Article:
The Many Lives of Engineers

Jose Ferreira, USC Viterbi Ph.D. candidate in astronautical engineering, has a background in music and composing. His 2022 research project involved him performing a new piano composition on board a zero-gravity flight.

“I grew up with music since I was barely a newborn and started taking piano classes at the age of 5, before learning how to read or even count. So music is an intrinsic part of myself, which I praise for the freedom of expression it allows.

“Every individual has their own way of expressing themselves, be it speaking, writing, painting, you name it. Playing the piano is my favorite means of expression, either by interpreting masterpieces created by quintessential geniuses or by flowing out some bursts of imagination during improvisation sessions.”


Madelyn Pozzi, USC Viterbi freshman in chemical engineering, has a keen interest in sustainability and the impact of different materials on the natural world. She also designs and re-creates iconic gowns using sustainable materials.

“What I love most about fashion and sustainability is being able to combine two of my biggest passions in a unique way. I grew up learning about the importance of protecting the environment while hiking the Green Mountains of Vermont. This sparked my interest in science by inspiring me to learn about the natural world around me. On the other hand, fashion and sewing have given me a creative outlet since most of my educational focus has been on math and science. As a little girl, I would spend hours draping sheets over myself to imagine new designs I might wear to prom one day.

“Ten years later, I re-created Florence Pugh’s 2020 Oscars gown in my costume design class at school, and even designed my own piece, drawing inspiration from Viktor & Rolf’s 2021 collection on negative space. Having a love for both fashion and sustainability led me into doing research on the environmental impacts of the clothing industry. With these interests, I intend to bring attention to the need to minimize waste from the fast fashion industry.”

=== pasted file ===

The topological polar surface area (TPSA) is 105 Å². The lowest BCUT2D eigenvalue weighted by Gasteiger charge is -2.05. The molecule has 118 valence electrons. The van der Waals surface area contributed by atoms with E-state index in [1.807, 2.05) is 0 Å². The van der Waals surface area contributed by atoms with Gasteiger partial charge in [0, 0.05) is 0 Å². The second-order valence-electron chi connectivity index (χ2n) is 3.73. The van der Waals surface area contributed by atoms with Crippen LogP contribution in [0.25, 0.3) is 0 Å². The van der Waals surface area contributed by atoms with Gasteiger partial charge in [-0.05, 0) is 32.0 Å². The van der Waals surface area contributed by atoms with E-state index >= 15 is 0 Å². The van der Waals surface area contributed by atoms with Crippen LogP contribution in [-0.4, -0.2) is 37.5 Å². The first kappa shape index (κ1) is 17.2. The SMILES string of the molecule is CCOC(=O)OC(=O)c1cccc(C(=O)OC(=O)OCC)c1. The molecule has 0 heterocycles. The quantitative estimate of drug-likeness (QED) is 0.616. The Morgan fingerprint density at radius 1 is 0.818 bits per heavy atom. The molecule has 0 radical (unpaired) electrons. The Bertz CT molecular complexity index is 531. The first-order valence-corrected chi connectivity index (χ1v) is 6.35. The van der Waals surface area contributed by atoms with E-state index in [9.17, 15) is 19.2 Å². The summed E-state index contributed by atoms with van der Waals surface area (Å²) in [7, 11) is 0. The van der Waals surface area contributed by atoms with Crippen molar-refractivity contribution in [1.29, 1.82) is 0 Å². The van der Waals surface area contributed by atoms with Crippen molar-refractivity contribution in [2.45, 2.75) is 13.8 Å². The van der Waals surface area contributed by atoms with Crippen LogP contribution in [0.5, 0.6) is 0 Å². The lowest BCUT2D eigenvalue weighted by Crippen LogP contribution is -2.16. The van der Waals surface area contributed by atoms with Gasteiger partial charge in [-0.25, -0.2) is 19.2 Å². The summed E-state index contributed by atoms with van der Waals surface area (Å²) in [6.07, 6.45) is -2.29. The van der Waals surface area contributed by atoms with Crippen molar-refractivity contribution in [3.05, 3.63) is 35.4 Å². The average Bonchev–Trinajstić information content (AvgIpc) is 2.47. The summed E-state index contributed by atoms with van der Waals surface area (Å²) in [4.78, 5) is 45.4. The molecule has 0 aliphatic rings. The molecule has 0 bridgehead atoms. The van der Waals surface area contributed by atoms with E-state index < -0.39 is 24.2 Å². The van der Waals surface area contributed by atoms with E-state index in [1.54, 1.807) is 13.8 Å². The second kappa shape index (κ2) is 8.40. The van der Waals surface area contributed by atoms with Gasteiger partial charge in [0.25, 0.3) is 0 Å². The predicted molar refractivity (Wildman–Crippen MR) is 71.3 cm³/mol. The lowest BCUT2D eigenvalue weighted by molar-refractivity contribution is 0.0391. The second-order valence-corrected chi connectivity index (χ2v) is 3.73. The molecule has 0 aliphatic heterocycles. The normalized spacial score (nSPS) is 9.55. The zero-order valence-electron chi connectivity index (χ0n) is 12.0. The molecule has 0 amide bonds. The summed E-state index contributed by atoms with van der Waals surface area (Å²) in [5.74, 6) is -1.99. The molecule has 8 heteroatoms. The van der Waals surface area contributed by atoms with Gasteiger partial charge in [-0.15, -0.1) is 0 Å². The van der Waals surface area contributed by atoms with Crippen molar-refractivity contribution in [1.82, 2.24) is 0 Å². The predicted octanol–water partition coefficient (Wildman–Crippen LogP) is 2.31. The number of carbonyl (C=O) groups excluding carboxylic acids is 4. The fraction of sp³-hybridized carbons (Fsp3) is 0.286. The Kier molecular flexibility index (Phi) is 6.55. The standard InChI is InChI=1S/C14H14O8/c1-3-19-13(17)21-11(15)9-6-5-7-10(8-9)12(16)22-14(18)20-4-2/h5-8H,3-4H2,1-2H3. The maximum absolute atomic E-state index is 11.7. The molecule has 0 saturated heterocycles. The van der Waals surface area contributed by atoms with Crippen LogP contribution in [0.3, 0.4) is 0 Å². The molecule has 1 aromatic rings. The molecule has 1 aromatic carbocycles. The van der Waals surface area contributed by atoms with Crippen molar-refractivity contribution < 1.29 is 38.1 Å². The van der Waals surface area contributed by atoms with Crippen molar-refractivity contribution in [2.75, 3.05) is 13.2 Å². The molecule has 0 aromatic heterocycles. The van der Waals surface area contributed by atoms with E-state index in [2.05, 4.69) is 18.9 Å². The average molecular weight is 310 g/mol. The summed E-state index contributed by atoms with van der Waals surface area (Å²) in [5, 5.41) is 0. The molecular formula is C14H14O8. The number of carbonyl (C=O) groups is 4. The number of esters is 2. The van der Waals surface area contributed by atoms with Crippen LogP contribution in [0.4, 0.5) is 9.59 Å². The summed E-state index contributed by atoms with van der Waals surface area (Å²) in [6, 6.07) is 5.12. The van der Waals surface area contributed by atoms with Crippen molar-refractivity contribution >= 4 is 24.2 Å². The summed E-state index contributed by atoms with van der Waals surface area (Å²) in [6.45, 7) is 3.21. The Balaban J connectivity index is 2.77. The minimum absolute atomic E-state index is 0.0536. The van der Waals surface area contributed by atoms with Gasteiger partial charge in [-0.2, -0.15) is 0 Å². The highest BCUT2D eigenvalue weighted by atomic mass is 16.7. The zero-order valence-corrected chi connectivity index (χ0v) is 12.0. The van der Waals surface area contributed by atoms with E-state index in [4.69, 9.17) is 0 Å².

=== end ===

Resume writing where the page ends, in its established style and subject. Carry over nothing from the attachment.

Jose Hernandez, USC Viterbi senior in industrial and systems engineering, works as a cook in three downtown L.A. restaurants. He recently worked on a research project harnessing his ISE background to improve safety in restaurant kitchens.

“There are many things I love about being a cook, but if I had to say only one it would be that in the kitchen you never stop learning, and you can never learn everything. Every restaurant, chef, culture, region and/or recipe book can have a very different take on cooking methodology for a particular dish. Add in all the possible combinations of spices and ingredients, and you have an infinite number of ways to cook something. 

“After working in the fast-paced world of fine dining for over two years now, I have gained an appreciation for topics I learned in my ISE classes, especially in the area of human factors. Safety culture in particular is an area that can significantly improve the working environment and conditions for cooks and chefs, and can also improve the
bottom line for restaurants.


Marta Davila Mateu is completing her M.S. in computer science with a focus on the intersection between theoretical computer science and software engineering. Born in the seaside town of Sitges, Spain, Mateu has had a lifelong passion for surfing and skateboarding.

“In surfing and in skateboarding, it is all about trying your best, failing, learning from your mistakes and trying again, just to fail again. Until you finally land that one trick you so badly wanted.   

“Computer science, especially in research, is exactly the same. Try your best to solve the problem, fail, learn from your mistakes and try again, just to fail again. Until you finally solve the problem, you found the algorithm you so badly wanted.   

“Same excitement, same feeling.”